Intimate two-hander offers a fine showcase for Kim Hunter and Timothy Bottoms, long absent from leading roles on the bigscreen. But despite the generally strong performances in “The Hiding Place,” and the best efforts of debuting feature director Douglas Green, this play-based exploration of a mother and son grappling with family secrets and the unsettling onset of senility remains stubbornly stage-bound in feel. Rather familiar dramatic proceedings are best suited to cable and video.
On his 49th birthday, Jack (Bottoms) pays his weekly visit to his elderly mother, Muriel (Hunter), who, to his consternation, is slipping in and out of the past. She repeatedly refers, in the present tense, to her dead husband and her other, absent son, and intermittently mistakes Jack for an unwanted suitor, her living room for the bar to which he’s taken her. Believing Muriel may have suffered a stroke, Jack tearfully calls his wife, the controlling and ever-efficient Holly (Kim Greist, good), who within minutes has made arrangements for her mother-in-law to be admitted to a geriatric hospital — on whose waiting list she placed Muriel four years earlier, without telling Jack.
Pic unfolds mostly in real time as Jack attempts to gather his mother’s essentials for the hospital and she does her best to forestall Holly’s plan. The action is believable in its halting, frustrating progress, although the circling about of the two protags becomes somewhat tiresome, never quite exploding into full cinematic life, and dulling the intended emotional wallop.
Setup recalls the final plight of Blanche DuBois in “A Streetcar Named Desire,” and Hunter, who created the role of Stella Kowalski, plays a low-key cross between Blanche and Norma Desmond: delusional, reclusive, flirtatious, imperious, manipulative and frightened. At 78, Hunter still has an offbeat, delicate beauty, and acting chops to spare. But as written, Muriel remains more construct than character — even given her dementia, it doesn’t quite hold water that this proud, coquettish woman is the person who lived unhappily for years under her husband’s thumb — a man whose oppressiveness still seems to darken the interiors of the family home.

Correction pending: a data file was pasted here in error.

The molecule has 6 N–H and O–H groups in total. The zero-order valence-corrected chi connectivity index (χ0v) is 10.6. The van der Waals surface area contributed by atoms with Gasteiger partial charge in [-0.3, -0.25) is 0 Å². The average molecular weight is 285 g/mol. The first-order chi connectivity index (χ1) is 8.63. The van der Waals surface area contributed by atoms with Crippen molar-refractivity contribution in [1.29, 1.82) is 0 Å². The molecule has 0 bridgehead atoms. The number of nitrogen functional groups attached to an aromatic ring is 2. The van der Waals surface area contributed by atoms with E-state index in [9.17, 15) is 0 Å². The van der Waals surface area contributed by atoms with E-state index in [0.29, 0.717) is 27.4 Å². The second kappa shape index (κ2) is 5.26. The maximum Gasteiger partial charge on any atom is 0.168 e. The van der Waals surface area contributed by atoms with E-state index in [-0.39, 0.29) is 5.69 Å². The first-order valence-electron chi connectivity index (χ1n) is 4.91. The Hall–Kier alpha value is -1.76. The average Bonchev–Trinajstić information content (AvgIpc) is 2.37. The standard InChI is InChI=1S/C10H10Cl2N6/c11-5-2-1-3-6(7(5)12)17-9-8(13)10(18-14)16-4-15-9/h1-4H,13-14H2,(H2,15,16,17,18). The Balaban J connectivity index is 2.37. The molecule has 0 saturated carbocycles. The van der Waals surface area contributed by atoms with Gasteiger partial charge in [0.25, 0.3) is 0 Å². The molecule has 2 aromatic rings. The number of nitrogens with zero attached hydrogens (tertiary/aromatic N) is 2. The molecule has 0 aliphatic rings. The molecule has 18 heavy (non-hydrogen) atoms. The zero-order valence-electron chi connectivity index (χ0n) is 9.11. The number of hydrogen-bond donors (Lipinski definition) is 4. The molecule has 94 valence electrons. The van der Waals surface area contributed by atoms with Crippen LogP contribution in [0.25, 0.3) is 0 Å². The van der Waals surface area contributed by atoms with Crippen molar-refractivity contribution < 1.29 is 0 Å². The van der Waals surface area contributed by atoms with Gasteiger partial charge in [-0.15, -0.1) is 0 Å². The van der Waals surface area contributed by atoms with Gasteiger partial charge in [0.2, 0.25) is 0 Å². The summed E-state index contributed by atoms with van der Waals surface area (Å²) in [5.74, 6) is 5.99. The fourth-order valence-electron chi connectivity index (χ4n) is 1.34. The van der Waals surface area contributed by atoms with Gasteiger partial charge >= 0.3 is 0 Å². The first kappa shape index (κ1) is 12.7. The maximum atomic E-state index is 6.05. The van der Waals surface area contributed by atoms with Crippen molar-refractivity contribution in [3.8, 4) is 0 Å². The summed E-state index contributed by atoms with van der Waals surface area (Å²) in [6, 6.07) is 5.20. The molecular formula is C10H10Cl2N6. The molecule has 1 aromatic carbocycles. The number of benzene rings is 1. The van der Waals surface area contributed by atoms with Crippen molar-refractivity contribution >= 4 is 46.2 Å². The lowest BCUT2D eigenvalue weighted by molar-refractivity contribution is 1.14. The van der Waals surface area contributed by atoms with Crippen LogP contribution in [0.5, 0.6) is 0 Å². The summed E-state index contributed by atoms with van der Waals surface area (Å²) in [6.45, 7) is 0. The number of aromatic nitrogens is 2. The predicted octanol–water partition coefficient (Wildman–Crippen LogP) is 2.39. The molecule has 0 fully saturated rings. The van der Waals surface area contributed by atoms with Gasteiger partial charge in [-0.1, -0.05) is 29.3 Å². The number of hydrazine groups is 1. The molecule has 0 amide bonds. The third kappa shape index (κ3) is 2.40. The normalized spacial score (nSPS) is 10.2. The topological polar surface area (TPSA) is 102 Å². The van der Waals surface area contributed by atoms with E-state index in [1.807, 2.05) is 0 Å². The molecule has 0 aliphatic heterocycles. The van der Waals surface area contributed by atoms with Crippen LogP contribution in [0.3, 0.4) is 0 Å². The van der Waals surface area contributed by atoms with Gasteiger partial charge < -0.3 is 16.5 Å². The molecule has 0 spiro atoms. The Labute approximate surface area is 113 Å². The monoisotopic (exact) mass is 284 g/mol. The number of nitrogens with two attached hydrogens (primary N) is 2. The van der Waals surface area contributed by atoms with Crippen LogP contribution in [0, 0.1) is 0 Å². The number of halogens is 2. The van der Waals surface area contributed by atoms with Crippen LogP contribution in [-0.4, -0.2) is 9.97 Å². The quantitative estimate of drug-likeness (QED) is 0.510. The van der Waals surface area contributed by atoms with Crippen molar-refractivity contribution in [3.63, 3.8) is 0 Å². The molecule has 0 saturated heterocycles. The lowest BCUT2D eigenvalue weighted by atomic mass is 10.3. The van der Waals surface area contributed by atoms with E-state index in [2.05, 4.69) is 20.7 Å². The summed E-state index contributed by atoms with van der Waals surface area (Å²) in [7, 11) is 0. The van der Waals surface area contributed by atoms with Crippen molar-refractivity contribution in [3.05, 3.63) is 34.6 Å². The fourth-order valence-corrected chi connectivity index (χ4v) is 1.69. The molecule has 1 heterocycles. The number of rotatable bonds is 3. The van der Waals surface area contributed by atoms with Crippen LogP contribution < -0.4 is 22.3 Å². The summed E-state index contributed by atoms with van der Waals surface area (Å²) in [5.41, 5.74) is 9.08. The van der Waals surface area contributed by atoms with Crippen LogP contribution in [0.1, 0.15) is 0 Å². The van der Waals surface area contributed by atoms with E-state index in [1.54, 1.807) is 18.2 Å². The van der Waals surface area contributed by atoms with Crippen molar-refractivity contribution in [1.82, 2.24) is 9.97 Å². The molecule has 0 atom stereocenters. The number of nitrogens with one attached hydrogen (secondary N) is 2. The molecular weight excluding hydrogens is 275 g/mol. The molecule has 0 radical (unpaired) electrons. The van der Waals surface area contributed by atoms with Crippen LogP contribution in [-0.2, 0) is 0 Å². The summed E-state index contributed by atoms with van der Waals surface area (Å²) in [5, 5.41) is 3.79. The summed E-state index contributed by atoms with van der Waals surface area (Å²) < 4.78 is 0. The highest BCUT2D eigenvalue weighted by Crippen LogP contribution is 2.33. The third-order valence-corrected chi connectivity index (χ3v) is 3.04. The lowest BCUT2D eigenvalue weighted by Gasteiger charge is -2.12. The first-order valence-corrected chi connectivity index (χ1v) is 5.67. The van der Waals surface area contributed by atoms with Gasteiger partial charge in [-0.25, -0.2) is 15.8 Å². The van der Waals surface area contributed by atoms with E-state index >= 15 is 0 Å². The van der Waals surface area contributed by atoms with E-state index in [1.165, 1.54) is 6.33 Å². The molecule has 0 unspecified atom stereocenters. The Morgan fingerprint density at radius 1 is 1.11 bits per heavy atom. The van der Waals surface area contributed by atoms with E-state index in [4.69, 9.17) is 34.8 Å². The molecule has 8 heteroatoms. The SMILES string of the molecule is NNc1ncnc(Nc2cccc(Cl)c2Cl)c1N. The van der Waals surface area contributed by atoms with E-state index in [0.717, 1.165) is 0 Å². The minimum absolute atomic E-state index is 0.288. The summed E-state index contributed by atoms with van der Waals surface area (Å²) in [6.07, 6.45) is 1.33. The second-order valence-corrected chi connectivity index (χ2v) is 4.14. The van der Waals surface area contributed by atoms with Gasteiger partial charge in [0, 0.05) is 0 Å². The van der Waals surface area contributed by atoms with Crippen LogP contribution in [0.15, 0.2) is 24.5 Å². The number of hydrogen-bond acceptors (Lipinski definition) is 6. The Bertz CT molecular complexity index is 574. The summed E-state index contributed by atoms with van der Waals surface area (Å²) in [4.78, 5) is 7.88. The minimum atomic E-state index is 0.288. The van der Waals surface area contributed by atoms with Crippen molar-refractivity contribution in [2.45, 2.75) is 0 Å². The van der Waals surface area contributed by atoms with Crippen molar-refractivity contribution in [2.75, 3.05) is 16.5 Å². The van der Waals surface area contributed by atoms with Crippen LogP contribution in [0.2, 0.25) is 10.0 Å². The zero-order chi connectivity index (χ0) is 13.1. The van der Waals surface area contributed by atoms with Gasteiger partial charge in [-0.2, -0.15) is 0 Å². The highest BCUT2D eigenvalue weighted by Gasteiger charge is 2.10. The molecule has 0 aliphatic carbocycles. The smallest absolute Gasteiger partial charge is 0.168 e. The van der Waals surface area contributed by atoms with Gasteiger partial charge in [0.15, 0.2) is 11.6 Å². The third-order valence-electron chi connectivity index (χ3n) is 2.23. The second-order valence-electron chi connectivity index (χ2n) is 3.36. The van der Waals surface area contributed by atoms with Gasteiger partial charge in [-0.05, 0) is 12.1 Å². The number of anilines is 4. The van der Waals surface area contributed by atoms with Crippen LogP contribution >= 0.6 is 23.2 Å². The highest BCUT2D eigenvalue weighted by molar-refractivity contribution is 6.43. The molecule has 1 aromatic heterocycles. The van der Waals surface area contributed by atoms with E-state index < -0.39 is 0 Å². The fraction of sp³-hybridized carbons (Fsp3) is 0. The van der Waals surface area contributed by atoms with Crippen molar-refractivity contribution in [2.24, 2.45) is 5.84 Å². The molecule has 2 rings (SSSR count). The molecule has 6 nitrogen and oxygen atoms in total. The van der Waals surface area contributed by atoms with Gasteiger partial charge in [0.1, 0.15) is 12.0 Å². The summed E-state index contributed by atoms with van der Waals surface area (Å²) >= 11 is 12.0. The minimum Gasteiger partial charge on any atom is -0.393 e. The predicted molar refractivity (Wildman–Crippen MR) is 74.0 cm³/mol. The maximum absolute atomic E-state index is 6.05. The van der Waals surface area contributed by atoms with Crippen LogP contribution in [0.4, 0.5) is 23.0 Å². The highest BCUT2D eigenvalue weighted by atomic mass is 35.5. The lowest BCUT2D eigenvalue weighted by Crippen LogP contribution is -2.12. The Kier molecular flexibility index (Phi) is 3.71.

In the decidedly less theatrical role, Bottoms (looking alarmingly like George W. Bush) delivers a sensitive portrayal of a man choked with self-disappointment, and with the 30-year weight of having accepted the blame, and the emotional punishment, for a tragedy that wasn’t his fault. Forever diminished beside his golden-child brother, Jack is trapped between a demanding wife, for whose love he’s nonetheless grateful, and a distant mother, whose love he doesn’t quite believe.
Mitch Giannunzio’s script, based on his play, intriguingly leaves things unsaid, avoiding the dramatic pitfall of all-encompassing, gasp-inducing third-act revelations; the disclosures here are of a realistically quiet, open-ended nature. Final moments find Jack alone, in the shadows of his childhood home, facing the harsh reality of unresolved family matters and bitter self-awareness.
Pic is technically solid. Green and d.p. John Leuba work hard to make the limited action visually interesting. Particularly effective is Wendy Guidery’s production design, which captures the look and feel of decades’ worth of accumulated trinkets and treasures. Kevin Klingler’s dark string score is used sparingly, to good effect.